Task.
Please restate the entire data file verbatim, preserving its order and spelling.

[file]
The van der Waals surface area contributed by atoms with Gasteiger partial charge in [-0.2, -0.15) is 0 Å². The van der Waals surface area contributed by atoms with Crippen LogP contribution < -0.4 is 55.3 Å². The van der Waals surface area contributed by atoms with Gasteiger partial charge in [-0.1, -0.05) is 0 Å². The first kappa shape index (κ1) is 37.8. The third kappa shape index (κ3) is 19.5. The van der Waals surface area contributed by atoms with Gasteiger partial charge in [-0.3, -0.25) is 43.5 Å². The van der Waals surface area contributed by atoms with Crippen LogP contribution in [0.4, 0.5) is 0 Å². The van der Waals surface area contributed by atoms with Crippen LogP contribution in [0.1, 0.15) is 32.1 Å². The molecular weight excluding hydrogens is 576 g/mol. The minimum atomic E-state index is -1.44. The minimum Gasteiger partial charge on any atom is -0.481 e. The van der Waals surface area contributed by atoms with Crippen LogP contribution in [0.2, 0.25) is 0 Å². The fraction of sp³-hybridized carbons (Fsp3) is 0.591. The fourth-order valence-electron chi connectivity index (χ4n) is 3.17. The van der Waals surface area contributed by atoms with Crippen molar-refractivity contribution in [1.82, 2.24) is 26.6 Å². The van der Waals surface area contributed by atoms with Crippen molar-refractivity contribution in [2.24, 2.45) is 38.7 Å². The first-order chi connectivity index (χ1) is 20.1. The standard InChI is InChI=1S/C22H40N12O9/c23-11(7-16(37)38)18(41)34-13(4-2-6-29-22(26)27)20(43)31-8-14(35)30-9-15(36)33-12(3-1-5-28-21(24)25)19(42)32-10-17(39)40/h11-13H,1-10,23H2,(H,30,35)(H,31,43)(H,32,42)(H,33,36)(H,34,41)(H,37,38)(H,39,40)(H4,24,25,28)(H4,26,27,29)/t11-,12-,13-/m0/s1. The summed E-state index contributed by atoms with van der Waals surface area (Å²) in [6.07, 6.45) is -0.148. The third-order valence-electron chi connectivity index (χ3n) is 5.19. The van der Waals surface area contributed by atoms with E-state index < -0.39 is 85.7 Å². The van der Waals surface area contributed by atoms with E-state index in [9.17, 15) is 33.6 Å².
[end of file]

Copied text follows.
The van der Waals surface area contributed by atoms with Gasteiger partial charge in [-0.2, -0.15) is 0 Å². The van der Waals surface area contributed by atoms with Crippen LogP contribution < -0.4 is 55.3 Å². The van der Waals surface area contributed by atoms with Gasteiger partial charge in [-0.1, -0.05) is 0 Å². The first kappa shape index (κ1) is 37.8. The third kappa shape index (κ3) is 19.5. The van der Waals surface area contributed by atoms with Gasteiger partial charge in [-0.3, -0.25) is 43.5 Å². The van der Waals surface area contributed by atoms with Crippen LogP contribution in [0.4, 0.5) is 0 Å². The van der Waals surface area contributed by atoms with Crippen LogP contribution in [0.1, 0.15) is 32.1 Å². The molecular weight excluding hydrogens is 576 g/mol. The minimum atomic E-state index is -1.44. The minimum Gasteiger partial charge on any atom is -0.481 e. The van der Waals surface area contributed by atoms with Crippen LogP contribution in [0.2, 0.25) is 0 Å². The fraction of sp³-hybridized carbons (Fsp3) is 0.591. The fourth-order valence-electron chi connectivity index (χ4n) is 3.17. The van der Waals surface area contributed by atoms with Crippen molar-refractivity contribution in [1.82, 2.24) is 26.6 Å². The van der Waals surface area contributed by atoms with Crippen molar-refractivity contribution in [2.24, 2.45) is 38.7 Å². The first-order chi connectivity index (χ1) is 20.1. The standard InChI is InChI=1S/C22H40N12O9/c23-11(7-16(37)38)18(41)34-13(4-2-6-29-22(26)27)20(43)31-8-14(35)30-9-15(36)33-12(3-1-5-28-21(24)25)19(42)32-10-17(39)40/h11-13H,1-10,23H2,(H,30,35)(H,31,43)(H,32,42)(H,33,36)(H,34,41)(H,37,38)(H,39,40)(H4,24,25,28)(H4,26,27,29)/t11-,12-,13-/m0/s1. The summed E-state index contributed by atoms with van der Waals surface area (Å²) in [6.07, 6.45) is -0.148. The third-order valence-electron chi connectivity index (χ3n) is 5.19. The van der Waals surface area contributed by atoms with E-state index < -0.39 is 85.7 Å². The van der Waals surface area contributed by atoms with E-state index in [9.17, 15) is 33.6 Å².